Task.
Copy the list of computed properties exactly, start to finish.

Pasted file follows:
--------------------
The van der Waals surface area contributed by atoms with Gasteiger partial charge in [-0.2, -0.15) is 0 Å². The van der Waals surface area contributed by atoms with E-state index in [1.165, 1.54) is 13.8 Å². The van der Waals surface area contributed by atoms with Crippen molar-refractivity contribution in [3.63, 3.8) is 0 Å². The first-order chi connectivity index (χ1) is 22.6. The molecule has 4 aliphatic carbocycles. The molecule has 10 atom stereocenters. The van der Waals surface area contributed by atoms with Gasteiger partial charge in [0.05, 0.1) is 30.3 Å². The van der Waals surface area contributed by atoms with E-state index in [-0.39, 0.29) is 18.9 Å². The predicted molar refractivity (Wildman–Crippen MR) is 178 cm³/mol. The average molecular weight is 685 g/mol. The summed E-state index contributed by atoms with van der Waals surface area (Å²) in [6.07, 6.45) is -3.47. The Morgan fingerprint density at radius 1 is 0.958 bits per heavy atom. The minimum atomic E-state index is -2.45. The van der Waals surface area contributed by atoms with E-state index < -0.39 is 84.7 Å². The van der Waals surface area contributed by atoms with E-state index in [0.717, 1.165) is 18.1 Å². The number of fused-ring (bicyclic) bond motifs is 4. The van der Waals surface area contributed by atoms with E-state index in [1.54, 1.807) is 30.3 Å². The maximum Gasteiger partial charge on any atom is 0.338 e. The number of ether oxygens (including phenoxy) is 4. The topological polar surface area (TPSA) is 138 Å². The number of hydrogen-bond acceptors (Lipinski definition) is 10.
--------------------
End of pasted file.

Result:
The van der Waals surface area contributed by atoms with Gasteiger partial charge in [-0.2, -0.15) is 0 Å². The van der Waals surface area contributed by atoms with E-state index in [1.165, 1.54) is 13.8 Å². The van der Waals surface area contributed by atoms with Crippen molar-refractivity contribution in [3.63, 3.8) is 0 Å². The first-order chi connectivity index (χ1) is 22.6. The molecule has 4 aliphatic carbocycles. The molecule has 10 atom stereocenters. The van der Waals surface area contributed by atoms with Gasteiger partial charge in [0.05, 0.1) is 30.3 Å². The van der Waals surface area contributed by atoms with E-state index in [-0.39, 0.29) is 18.9 Å². The predicted molar refractivity (Wildman–Crippen MR) is 178 cm³/mol. The average molecular weight is 685 g/mol. The summed E-state index contributed by atoms with van der Waals surface area (Å²) in [6.07, 6.45) is -3.47. The Morgan fingerprint density at radius 1 is 0.958 bits per heavy atom. The minimum atomic E-state index is -2.45. The van der Waals surface area contributed by atoms with E-state index < -0.39 is 84.7 Å². The van der Waals surface area contributed by atoms with E-state index in [0.717, 1.165) is 18.1 Å². The number of fused-ring (bicyclic) bond motifs is 4. The van der Waals surface area contributed by atoms with E-state index in [1.54, 1.807) is 30.3 Å². The maximum Gasteiger partial charge on any atom is 0.338 e. The number of ether oxygens (including phenoxy) is 4. The topological polar surface area (TPSA) is 138 Å². The number of hydrogen-bond acceptors (Lipinski definition) is 10.